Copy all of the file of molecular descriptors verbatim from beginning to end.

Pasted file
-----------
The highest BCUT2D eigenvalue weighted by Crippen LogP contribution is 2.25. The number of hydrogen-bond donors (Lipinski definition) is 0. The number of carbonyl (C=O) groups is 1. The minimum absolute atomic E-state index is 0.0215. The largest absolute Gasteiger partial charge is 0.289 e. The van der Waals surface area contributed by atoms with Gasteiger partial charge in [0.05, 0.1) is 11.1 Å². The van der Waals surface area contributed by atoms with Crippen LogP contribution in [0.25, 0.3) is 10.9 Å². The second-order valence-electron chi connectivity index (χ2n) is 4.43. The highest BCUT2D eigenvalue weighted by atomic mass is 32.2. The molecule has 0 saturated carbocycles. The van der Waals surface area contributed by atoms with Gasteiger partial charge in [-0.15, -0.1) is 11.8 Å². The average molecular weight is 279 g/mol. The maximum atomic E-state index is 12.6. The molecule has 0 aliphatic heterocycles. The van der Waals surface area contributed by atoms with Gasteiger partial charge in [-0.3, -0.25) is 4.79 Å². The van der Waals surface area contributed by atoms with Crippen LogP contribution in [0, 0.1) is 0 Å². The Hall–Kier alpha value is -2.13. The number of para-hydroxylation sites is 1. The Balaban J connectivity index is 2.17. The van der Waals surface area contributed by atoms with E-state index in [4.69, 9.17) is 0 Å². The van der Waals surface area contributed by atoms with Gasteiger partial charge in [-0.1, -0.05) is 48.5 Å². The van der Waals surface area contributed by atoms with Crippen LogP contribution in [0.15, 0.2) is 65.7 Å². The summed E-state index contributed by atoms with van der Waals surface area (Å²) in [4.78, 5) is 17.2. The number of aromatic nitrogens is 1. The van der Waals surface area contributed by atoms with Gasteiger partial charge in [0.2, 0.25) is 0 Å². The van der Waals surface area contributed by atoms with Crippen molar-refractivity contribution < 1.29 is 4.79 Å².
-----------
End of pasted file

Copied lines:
The highest BCUT2D eigenvalue weighted by Crippen LogP contribution is 2.25. The number of hydrogen-bond donors (Lipinski definition) is 0. The number of carbonyl (C=O) groups is 1. The minimum absolute atomic E-state index is 0.0215. The largest absolute Gasteiger partial charge is 0.289 e. The van der Waals surface area contributed by atoms with Gasteiger partial charge in [0.05, 0.1) is 11.1 Å². The van der Waals surface area contributed by atoms with Crippen LogP contribution in [0.25, 0.3) is 10.9 Å². The second-order valence-electron chi connectivity index (χ2n) is 4.43. The highest BCUT2D eigenvalue weighted by atomic mass is 32.2. The molecule has 0 saturated carbocycles. The van der Waals surface area contributed by atoms with Gasteiger partial charge in [-0.15, -0.1) is 11.8 Å². The average molecular weight is 279 g/mol. The maximum atomic E-state index is 12.6. The molecule has 0 aliphatic heterocycles. The van der Waals surface area contributed by atoms with Gasteiger partial charge in [-0.3, -0.25) is 4.79 Å². The van der Waals surface area contributed by atoms with Crippen LogP contribution in [0, 0.1) is 0 Å². The Hall–Kier alpha value is -2.13. The number of para-hydroxylation sites is 1. The Balaban J connectivity index is 2.17. The van der Waals surface area contributed by atoms with E-state index in [4.69, 9.17) is 0 Å². The van der Waals surface area contributed by atoms with Gasteiger partial charge in [-0.1, -0.05) is 48.5 Å². The van der Waals surface area contributed by atoms with Crippen LogP contribution in [0.15, 0.2) is 65.7 Å². The summed E-state index contributed by atoms with van der Waals surface area (Å²) in [4.78, 5) is 17.2. The number of aromatic nitrogens is 1. The van der Waals surface area contributed by atoms with Gasteiger partial charge in [0.2, 0.25) is 0 Å². The van der Waals surface area contributed by atoms with Crippen molar-refractivity contribution < 1.29 is 4.79 Å².